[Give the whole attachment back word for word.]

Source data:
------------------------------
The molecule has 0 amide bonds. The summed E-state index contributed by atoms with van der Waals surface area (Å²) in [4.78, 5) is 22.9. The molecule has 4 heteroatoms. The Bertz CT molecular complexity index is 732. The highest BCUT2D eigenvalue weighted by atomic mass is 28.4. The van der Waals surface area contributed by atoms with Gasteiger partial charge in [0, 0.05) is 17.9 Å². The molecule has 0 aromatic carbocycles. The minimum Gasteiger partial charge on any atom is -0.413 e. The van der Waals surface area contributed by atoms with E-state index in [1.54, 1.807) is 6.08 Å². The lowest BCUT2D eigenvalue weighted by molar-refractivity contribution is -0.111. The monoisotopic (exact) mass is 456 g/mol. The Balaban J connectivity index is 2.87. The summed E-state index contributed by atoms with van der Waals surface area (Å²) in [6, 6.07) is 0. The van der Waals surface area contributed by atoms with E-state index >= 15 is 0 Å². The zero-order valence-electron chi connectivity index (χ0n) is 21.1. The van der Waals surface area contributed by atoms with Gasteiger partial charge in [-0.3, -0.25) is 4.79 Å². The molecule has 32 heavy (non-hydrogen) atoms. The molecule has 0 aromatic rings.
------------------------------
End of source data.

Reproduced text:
The molecule has 0 amide bonds. The summed E-state index contributed by atoms with van der Waals surface area (Å²) in [4.78, 5) is 22.9. The molecule has 4 heteroatoms. The Bertz CT molecular complexity index is 732. The highest BCUT2D eigenvalue weighted by atomic mass is 28.4. The van der Waals surface area contributed by atoms with Gasteiger partial charge in [0, 0.05) is 17.9 Å². The molecule has 0 aromatic carbocycles. The minimum Gasteiger partial charge on any atom is -0.413 e. The van der Waals surface area contributed by atoms with E-state index in [1.54, 1.807) is 6.08 Å². The lowest BCUT2D eigenvalue weighted by molar-refractivity contribution is -0.111. The monoisotopic (exact) mass is 456 g/mol. The Balaban J connectivity index is 2.87. The summed E-state index contributed by atoms with van der Waals surface area (Å²) in [6, 6.07) is 0. The van der Waals surface area contributed by atoms with E-state index >= 15 is 0 Å². The zero-order valence-electron chi connectivity index (χ0n) is 21.1. The van der Waals surface area contributed by atoms with Gasteiger partial charge in [-0.3, -0.25) is 4.79 Å². The molecule has 32 heavy (non-hydrogen) atoms. The molecule has 0 aromatic rings.